News Releases

Friday, March 03, 2006Contact: Shannon Luce (859) 224-2716
The Jockey Club Adds Microchip Database
to Interactive Registration

The Jockey Club announced today that, as a free service to the Thoroughbred industry, owners and breeders can now report and look up microchip numbers through their Interactive RegistrationTM (IR) accounts.

Microchip reporting and lookup are the culmination of an initiative announced at The Jockey Club’s Round Table Conference last August. In response to plans by the U.S. Department of Agriculture to establish a National Animal Identification System (NAIS), The Jockey Club will maintain a central database of microchip numbers for Thoroughbreds.

Matt Iuliano, Vice President of Registration Services for The Jockey Club, reiterated what he said during a presentation on the topic at the University of Arizona’s Race Track Industry Program symposium in December. “Micro-chipping will not be a requirement of registration,” he said. “But when used in conjunction with current means of identification, such as markings, DNA parentage verification, color photos and lip tattoos, micro-chipping can provide additional confidence when identifying a Thoroughbred.”

Microchip reporting and lookup are available only to individuals with an active IR account. To report a microchip implanted into a Thoroughbred, the horse must have a Live Foal Report on file with the Registry. To view a demonstration on reporting or looking up a microchip in a Thoroughbred, please visit the Registry homepage at and click the link under Microchips.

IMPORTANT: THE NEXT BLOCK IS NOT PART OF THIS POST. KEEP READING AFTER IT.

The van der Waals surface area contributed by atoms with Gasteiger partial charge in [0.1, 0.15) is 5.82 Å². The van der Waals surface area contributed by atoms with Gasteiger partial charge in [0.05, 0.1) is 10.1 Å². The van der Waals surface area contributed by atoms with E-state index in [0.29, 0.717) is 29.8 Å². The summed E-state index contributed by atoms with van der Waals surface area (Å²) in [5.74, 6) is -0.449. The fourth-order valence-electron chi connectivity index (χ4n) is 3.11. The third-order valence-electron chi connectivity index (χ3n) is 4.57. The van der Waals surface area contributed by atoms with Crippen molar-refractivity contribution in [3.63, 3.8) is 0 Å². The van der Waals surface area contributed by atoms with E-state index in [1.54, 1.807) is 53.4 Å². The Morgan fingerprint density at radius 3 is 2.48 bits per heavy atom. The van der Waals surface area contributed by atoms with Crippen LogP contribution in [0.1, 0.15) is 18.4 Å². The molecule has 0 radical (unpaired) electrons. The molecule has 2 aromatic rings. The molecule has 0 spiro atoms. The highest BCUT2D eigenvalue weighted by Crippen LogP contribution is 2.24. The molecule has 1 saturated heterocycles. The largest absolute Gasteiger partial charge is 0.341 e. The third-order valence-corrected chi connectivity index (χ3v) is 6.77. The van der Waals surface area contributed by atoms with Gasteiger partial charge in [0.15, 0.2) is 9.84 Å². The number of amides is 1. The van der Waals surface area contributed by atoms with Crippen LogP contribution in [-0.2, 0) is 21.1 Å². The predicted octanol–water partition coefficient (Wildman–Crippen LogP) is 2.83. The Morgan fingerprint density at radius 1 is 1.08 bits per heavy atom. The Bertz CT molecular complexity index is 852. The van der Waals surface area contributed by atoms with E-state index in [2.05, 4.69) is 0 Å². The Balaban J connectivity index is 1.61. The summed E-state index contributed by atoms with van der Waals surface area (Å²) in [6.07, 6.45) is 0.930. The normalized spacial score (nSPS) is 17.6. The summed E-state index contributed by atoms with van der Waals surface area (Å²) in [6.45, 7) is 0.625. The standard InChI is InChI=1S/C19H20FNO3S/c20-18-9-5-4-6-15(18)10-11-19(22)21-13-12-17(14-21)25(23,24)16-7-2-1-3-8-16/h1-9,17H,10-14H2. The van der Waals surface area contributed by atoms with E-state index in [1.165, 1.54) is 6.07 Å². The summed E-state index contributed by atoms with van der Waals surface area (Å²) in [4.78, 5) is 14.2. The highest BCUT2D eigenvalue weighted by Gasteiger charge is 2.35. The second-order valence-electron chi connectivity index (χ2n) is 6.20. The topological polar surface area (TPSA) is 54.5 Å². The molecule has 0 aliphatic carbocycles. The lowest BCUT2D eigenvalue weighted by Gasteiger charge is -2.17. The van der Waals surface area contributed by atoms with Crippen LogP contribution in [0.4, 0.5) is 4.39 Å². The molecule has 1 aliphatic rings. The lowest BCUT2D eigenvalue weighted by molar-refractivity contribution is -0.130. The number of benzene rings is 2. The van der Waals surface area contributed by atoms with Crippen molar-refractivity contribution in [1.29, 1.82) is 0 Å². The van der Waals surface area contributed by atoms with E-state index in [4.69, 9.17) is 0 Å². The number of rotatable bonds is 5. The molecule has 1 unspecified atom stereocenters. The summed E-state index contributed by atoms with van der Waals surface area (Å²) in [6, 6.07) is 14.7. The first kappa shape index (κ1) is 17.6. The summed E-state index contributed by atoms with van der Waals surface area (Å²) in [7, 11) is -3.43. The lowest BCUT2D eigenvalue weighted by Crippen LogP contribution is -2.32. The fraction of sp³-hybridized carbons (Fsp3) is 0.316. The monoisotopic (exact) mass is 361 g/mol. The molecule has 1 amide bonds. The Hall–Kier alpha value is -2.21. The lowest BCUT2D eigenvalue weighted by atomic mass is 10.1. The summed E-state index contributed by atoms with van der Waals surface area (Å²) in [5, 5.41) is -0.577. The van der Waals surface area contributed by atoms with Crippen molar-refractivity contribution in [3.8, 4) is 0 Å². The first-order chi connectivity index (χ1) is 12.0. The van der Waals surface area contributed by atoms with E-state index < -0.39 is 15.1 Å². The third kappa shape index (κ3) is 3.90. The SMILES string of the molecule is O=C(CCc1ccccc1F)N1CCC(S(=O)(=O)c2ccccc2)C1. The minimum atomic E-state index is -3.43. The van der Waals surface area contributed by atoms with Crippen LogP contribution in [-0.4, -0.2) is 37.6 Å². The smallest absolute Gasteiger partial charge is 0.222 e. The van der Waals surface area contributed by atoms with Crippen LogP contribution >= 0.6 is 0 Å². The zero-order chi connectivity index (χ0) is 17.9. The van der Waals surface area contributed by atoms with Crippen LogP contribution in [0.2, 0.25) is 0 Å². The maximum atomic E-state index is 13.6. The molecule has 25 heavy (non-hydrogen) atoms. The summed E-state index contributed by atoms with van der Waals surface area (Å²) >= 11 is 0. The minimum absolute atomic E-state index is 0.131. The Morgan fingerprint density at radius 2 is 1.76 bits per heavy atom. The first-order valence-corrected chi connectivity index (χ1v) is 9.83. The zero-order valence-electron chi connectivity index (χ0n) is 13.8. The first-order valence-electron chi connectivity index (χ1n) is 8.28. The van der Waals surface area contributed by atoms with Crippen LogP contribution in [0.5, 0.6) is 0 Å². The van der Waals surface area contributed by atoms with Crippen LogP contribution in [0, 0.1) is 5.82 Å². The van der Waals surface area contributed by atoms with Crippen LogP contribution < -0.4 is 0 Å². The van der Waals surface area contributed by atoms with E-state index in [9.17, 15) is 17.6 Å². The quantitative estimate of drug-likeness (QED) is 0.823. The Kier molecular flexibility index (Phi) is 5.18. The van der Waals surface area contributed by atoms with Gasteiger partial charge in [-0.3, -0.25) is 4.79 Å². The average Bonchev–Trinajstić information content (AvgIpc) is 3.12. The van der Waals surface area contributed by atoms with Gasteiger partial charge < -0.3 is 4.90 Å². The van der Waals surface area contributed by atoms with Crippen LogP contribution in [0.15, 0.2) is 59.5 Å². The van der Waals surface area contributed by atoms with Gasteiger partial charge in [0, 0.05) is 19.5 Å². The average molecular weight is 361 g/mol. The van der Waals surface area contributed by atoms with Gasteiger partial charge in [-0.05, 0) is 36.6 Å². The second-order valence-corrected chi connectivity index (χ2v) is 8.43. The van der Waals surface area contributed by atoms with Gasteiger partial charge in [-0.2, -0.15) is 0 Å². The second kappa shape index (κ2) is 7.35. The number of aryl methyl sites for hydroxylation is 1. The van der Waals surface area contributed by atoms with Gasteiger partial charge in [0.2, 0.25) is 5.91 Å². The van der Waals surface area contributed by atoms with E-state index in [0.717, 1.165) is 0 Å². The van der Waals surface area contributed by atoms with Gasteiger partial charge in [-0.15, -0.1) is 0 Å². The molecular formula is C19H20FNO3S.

In addition, personnel of racetracks that are InCompass customers can access the Registry microchip database for horse lookup through their Race Track Operations accounts, and this summer, The Jockey Club Information Systems will enable clients to record microchip numbers in its new Horse Farm Management System.

Several states already incorporate microchips to help monitor their horse industries. Louisiana has been micro-chipping horses since 1994. The California Horse Racing Board is developing a pilot program to use microchips to track racehorses at California racetracks and training centers. More than 600,000 horses have already been micro-chipped in the United States as part of the identification programs for livestock and companion animals.

Microchips are also in use internationally. Ireland and Great Britain have been micro-chipping Thoroughbred foals since 1999, and Puerto Rico has micro-chipped Thoroughbreds at the track since 2003.

The USDA Equine Species Working Group, which represents the horse industry on the NAIS, recommends that owners and breeders use 15-character RFID microchips that comply with ISO 11784, the international standard.

The Jockey Club has prepared a Q & A fact sheet on micro-chipping, which is available online at The American Horse Council has an in-depth section on NAIS and equine identification on its website at

The Jockey Club recommends that breeders and owners contact their veterinarian for more information on micro-chipping their Thoroughbreds.